Posts Tagged ‘Infinite Jest’

Infinite Jest

The future slayed dragon

Everybody who is serious about reading books has one. That book. The one that you saw rave reviews for and bought with pride, handling its cover and soft pages like it was a new pet.

But then, something awful happened. Your new pet didn’t cooperate. You wondered after a hundred pages or so if something was wrong with you, if you weren’t reading it right, if there was something you were missing, hidden just out of sight. Maybe you wrestled with it for another twenty or fifty pages before you gave up, exiling the snarling monster from your bedside table to your bookshelf where it sits like a dirty lie. The best thing you can hope for now is that nobody sees that barely worn copy of Ulysses and asks you how you liked it.

So what are we to do about all those difficult books that we desperately wanted to read yet could not find a way to finish? We aren’t philistines, after all.

Well, my bookminded compatriots, I have a proposition.

When someone sets out to climb Everest, he or she would never do so alone. Even to attempt a solo ascent would ensure destruction. Only with the aid of others, all engaged in unified struggle, is anyone ever able to stand atop that peak. I propose that we adopt the same philosophy about these titanic works of literature that have beaten back so many eager readers: Let’s do it together.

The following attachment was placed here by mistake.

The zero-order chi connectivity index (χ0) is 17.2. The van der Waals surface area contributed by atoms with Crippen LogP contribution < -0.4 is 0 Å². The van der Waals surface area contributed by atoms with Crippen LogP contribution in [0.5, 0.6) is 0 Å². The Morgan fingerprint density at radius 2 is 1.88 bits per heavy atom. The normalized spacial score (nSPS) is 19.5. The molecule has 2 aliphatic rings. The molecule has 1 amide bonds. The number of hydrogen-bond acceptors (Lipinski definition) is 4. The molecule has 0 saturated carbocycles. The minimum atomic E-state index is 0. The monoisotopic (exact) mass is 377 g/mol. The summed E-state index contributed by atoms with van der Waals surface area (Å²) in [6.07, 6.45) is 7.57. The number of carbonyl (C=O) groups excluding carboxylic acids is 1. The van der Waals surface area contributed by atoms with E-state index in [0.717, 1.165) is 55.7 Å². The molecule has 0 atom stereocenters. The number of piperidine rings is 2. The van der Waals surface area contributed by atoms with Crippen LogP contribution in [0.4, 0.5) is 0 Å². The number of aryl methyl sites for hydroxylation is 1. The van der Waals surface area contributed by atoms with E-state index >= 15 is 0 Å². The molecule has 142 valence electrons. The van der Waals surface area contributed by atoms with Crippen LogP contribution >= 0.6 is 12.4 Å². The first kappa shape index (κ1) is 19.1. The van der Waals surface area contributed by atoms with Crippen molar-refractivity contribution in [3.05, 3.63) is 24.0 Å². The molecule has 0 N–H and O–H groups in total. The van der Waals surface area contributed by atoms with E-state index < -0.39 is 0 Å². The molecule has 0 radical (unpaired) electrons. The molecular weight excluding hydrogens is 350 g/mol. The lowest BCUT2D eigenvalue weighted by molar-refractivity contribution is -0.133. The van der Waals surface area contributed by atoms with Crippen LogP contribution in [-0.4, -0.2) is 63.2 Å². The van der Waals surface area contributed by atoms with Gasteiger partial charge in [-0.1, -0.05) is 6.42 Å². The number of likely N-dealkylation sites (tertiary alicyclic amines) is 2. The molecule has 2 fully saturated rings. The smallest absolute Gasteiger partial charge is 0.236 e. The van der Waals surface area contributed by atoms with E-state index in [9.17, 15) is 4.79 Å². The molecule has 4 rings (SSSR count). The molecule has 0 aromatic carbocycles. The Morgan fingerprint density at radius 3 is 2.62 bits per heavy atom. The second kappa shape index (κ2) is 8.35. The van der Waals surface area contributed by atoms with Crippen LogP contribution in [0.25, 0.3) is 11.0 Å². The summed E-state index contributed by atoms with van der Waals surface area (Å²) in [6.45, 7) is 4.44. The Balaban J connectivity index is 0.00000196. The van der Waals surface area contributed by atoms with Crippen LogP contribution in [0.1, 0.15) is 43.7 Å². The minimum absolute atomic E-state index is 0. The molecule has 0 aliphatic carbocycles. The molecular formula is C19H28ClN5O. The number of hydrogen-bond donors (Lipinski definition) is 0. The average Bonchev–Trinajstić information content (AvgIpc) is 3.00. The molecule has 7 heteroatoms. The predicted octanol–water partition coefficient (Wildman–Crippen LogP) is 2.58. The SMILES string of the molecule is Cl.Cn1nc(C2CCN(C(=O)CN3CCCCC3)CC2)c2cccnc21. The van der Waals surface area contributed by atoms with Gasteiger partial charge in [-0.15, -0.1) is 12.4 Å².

If we can get a lot of people to challenge themselves to read some of those works that have given them fits in the past (or that they’ve always wanted to read but never been able to muster the courage to take on), then I think a lot of people, including myself, could finally exorcise the demons of their unfinished tomes.

Currently, unfinished copies of Don Delillo’s Underworld, Faulkner’s Absalom, Absalom, and McCarthy’s Blood Meridian decorate my bookshelf. This blog’s purpose is to get them finished, with the support of other like-minded readers.

We will begin our first book, David Foster Wallace’s Infinite Jest, on Monday, Nov. 15. Use the time between then and now to get a copy, get yourself psyched, and get ready to tackle Wallace’s Magnum Opus.

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